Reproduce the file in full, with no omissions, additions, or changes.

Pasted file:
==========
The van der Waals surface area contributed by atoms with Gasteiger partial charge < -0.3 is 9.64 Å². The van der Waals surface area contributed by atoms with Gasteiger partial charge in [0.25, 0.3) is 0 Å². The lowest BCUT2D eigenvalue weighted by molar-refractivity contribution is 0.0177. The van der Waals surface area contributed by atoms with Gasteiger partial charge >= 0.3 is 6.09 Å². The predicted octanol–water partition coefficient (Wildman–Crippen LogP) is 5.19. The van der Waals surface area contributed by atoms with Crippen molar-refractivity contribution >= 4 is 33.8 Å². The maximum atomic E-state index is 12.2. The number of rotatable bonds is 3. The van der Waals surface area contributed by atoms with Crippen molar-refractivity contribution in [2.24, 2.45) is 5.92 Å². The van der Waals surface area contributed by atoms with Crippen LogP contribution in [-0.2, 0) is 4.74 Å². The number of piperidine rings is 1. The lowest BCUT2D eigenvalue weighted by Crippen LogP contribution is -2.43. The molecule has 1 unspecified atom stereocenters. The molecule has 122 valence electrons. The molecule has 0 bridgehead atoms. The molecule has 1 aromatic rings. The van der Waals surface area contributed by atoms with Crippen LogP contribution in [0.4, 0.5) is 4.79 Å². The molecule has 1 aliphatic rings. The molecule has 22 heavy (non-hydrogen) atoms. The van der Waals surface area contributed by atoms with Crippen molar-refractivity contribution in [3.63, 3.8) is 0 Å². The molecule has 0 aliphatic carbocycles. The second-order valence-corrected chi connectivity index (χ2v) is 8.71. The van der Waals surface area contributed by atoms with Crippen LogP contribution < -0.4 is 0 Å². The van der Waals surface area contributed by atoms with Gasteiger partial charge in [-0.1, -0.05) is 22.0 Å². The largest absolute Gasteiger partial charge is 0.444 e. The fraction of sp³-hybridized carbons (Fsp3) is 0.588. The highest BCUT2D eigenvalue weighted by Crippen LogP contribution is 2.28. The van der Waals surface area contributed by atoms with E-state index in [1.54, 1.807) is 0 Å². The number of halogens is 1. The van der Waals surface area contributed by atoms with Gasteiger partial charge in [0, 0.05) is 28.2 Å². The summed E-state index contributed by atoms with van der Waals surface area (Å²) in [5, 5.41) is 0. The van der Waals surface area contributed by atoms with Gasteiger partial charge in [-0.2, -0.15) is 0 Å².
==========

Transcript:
The van der Waals surface area contributed by atoms with Gasteiger partial charge < -0.3 is 9.64 Å². The van der Waals surface area contributed by atoms with Gasteiger partial charge in [0.25, 0.3) is 0 Å². The lowest BCUT2D eigenvalue weighted by molar-refractivity contribution is 0.0177. The van der Waals surface area contributed by atoms with Gasteiger partial charge >= 0.3 is 6.09 Å². The predicted octanol–water partition coefficient (Wildman–Crippen LogP) is 5.19. The van der Waals surface area contributed by atoms with Crippen molar-refractivity contribution >= 4 is 33.8 Å². The maximum atomic E-state index is 12.2. The number of rotatable bonds is 3. The van der Waals surface area contributed by atoms with Crippen molar-refractivity contribution in [2.24, 2.45) is 5.92 Å². The van der Waals surface area contributed by atoms with Crippen LogP contribution in [-0.2, 0) is 4.74 Å². The number of piperidine rings is 1. The lowest BCUT2D eigenvalue weighted by Crippen LogP contribution is -2.43. The molecule has 1 unspecified atom stereocenters. The molecule has 122 valence electrons. The molecule has 0 bridgehead atoms. The molecule has 1 aromatic rings. The van der Waals surface area contributed by atoms with Crippen LogP contribution in [0.4, 0.5) is 4.79 Å². The molecule has 1 aliphatic rings. The molecule has 22 heavy (non-hydrogen) atoms. The van der Waals surface area contributed by atoms with Crippen molar-refractivity contribution in [3.63, 3.8) is 0 Å². The molecule has 0 aliphatic carbocycles. The second-order valence-corrected chi connectivity index (χ2v) is 8.71. The van der Waals surface area contributed by atoms with Crippen LogP contribution < -0.4 is 0 Å². The van der Waals surface area contributed by atoms with Gasteiger partial charge in [-0.1, -0.05) is 22.0 Å². The largest absolute Gasteiger partial charge is 0.444 e. The fraction of sp³-hybridized carbons (Fsp3) is 0.588. The highest BCUT2D eigenvalue weighted by Crippen LogP contribution is 2.28. The van der Waals surface area contributed by atoms with E-state index in [1.54, 1.807) is 0 Å². The number of halogens is 1. The van der Waals surface area contributed by atoms with Gasteiger partial charge in [0, 0.05) is 28.2 Å². The summed E-state index contributed by atoms with van der Waals surface area (Å²) in [5, 5.41) is 0. The van der Waals surface area contributed by atoms with Gasteiger partial charge in [-0.2, -0.15) is 0 Å².